Greenpeace’s campaign pressured clothing companies in Europe to form the Zero Discharge of Hazardous Compounds group. Numerous companies have gone PFC-free or have pledged to do so, including H&M, Levi’s and Puma, while Adidas has pledged to eliminate PFCs from most of its products by 2017. (Adidas 2014, H&M 2015, Levi’s 2014, Puma 2014) Noticeably absent from the Zero Discharge group are outdoor gear and sportswear companies, most of which still used PFCs, including PFOA, as of a few years ago. Patagonia, whose brand is built on environmental responsibility, says of the challenge of finding safer alternatives:
The majority of our current products that are treated with DWR (durable water repellent) now use C6 fluorocarbon-based water repellents. These are PFOS-free, but PFOA is still detectable on the treated fabric at around 100 ppb (parts per billion)… Instead of removing individual fluorinated chemicals as potential health and safety concerns are identified, it may be preferable to search for a fluorocarbon-free water repellent as a long term solution. (Patagonia 2013)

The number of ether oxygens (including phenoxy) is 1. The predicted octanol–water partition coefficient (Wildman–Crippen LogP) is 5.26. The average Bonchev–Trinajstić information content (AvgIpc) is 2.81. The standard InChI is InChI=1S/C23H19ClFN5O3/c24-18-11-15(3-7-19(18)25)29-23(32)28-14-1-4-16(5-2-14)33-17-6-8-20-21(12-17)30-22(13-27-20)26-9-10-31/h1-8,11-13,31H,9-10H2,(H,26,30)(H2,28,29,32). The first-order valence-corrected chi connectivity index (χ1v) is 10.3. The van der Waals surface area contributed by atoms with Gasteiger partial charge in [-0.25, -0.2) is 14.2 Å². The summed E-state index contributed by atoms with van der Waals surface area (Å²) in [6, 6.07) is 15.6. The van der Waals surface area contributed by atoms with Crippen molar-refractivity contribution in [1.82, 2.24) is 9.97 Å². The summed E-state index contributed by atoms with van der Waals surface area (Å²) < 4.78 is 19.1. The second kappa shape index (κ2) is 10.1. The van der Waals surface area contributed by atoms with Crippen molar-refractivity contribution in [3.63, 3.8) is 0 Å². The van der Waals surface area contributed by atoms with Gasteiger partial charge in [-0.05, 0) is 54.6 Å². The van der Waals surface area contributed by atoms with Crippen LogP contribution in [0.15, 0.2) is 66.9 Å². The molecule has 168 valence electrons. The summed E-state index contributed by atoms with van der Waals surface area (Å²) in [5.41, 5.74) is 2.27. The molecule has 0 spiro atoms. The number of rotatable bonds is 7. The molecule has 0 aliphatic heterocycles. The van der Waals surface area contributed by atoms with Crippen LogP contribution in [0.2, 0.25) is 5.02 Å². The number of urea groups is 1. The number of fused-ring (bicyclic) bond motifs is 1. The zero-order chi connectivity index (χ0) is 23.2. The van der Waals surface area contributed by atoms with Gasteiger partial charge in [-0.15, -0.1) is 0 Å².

In November 2005, a former DuPont engineer named Glenn Evers, who for 22 years had worked to find new uses for PFCs in food packaging, revealed that Teflon wasn’t the only DuPont product whose hazards had been kept secret. Since at least 1981, Evers said, the company had known that PFOA chemicals similar to those in its Zonyl RP paper coating for greaseproof food wrappers and pizza boxes were bioacccumulative. DuPont appears not to have told the Food and Drug Administration, which regulates chemicals in food and food packaging and relies on information submitted to EPA under the Toxic Substances Control Act.